Budget watchers have become used to the tactics that Philip Hammond adopts when standing at the despatch box. However, Spring Statement 2019 was always going to be different, at least to a degree.
We still had the snide remarks about the opposition, egged on by jeering men in blue suits sitting on the benches behind, who otherwise spent their time doing imitations of those nodding dogs that used to sit inside car windscreens.
There were also the airy promises about economic improvements several years from now, not to mention overtly political policy statements.
However, this time around there were also significant differences. Pleasingly, this speech was around half as long as one has come to expect, which can only be regarded as a significant plus point, making the Chancellor of the Exchequer into a far more sympathetic character than ever before.
Secondly, in a completely unprecedented show of humility, Mr Hammond prefaced his speech with the observation about “a cloud of uncertainty hanging over this house”.
Indeed, it might be argued by some that the very hopeful observations about the economy and a few minor giveaways that are likely to disappear without trace before tomorrow’s newspapers have been wrapped around fish and chips were little more than a subtext.
Presumably in conscious support of a very tired prime minister with big bags under her eyes sitting directly behind him, the Chancellor repeatedly harked back to the Brexit farrago, in the middle of which he had been recruited to provide some much-needed light relief. On several occasions, he urged his House of Commons cohorts to see sense and ensure that a no-deal Brexit did not take place.
Mr Hammond emphasised that everything announced in the Spring Statement was contingent on the avoidance of such an outcome. As he explained, a no-deal Brexit would deliver a short to medium-term hit to the economy from which it might take years to recover.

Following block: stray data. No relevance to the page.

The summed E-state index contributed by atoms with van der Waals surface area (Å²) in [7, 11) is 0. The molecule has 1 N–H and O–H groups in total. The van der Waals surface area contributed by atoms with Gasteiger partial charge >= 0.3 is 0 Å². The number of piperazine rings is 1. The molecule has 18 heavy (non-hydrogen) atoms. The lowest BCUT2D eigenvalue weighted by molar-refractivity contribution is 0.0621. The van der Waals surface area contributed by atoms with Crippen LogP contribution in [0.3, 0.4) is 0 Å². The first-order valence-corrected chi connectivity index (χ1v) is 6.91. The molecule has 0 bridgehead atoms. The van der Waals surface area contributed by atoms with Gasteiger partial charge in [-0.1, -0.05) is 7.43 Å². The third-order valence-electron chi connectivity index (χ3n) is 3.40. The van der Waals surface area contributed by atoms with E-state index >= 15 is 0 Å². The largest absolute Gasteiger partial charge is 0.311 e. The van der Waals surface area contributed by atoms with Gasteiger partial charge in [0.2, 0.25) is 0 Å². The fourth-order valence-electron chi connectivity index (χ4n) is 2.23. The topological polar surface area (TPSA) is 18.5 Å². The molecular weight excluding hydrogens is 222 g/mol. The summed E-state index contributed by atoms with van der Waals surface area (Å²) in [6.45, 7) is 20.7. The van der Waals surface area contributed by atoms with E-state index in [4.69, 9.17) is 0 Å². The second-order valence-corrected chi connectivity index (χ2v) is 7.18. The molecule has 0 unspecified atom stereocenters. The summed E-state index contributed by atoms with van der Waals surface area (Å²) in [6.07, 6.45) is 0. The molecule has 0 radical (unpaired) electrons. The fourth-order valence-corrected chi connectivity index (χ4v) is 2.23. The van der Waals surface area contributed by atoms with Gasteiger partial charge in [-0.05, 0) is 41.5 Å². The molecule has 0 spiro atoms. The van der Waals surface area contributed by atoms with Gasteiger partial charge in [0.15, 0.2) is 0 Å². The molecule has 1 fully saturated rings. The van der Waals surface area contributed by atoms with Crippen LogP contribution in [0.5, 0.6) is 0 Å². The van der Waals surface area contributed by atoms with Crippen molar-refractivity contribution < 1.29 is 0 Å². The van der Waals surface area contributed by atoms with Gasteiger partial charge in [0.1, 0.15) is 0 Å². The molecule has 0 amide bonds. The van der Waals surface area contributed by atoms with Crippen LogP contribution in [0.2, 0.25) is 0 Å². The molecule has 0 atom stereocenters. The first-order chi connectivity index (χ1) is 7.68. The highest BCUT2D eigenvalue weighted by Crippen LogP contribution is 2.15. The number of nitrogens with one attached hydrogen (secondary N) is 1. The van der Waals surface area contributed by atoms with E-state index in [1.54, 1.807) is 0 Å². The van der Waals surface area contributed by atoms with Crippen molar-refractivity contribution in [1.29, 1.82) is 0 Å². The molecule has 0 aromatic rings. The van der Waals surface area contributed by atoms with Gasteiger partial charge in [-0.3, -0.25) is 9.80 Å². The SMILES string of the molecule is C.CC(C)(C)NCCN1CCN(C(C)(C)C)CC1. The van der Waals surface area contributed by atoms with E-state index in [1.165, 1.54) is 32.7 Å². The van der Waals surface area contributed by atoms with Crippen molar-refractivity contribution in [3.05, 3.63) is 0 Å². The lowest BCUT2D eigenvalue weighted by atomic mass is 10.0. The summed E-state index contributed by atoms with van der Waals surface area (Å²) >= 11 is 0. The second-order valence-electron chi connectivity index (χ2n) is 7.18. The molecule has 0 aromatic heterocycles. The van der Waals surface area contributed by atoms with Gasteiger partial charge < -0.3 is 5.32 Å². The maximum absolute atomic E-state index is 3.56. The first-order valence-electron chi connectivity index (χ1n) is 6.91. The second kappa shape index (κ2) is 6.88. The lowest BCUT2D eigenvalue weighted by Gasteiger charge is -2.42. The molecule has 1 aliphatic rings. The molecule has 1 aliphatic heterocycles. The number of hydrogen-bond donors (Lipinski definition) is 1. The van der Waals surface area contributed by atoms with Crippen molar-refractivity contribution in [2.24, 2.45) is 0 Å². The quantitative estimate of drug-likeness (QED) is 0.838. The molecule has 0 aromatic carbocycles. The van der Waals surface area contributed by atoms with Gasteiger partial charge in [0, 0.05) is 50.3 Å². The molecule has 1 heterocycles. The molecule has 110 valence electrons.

As a corollary, he reminded listeners of the deal dividend that could be achieved by releasing amounts put into reserve and the boost to the economy resulting from any other conclusion to the ongoing, raging debate about our future relationship with Europe.
This might be used to compound some very positive economic figures, partly as a result of higher tax receipts, and provide opportunities to move Britain away from a decade of austerity towards something far more encouraging.
He went on to say that “everything is rosy in the garden” but both he and we are still metaphorically looking over the Hammond shoulder at that oversized elephant which is still poised to trample all over our lovely flowerbeds.
It has to be said that while there are apparently some detailed background papers in the offing, and particularly bearing in mind the contingent nature of the event, Mr Hammond was very short on substantive proposals. The Chancellor barely even tinkered around the edges of some of the country’s biggest financial and fiscal headaches.
For example, tax avoidance did not even rate a mention, a first for this Chancellor. While the possible need to raise significant additional amounts from companies and individuals should Britain leave Europe without any fixed deal in a couple of weeks’ time has been left in abeyance unless and until that actually comes to pass.
We had already heard about a desire to increase competition in the digital marketplace with the prospect of a digital tax still on the cards.
Similarly, it is really hard for this accountant or probably any other to get excited about a new affordable homes guarantee scheme or the impact of the national minimum wage, let alone sanitary products for schools, funding to police knife crime or even the exciting news that PFI is to be replaced by something that sounds suspiciously like PFI but with a new name and acronym.
One measure that may possibly provide a real boost to our own businesses and, more likely, those of our clients was a desire to introduce a harsher regime to attack those that customarily delay making payments to small businesses, sometimes as a determined strategy. In future, audit committees will be required to review payment policies and practices and report on those in published accounts. Even then, whether this kind of naming and shaming will actually change internal procedures at some of the largest companies in the land might be a moot point.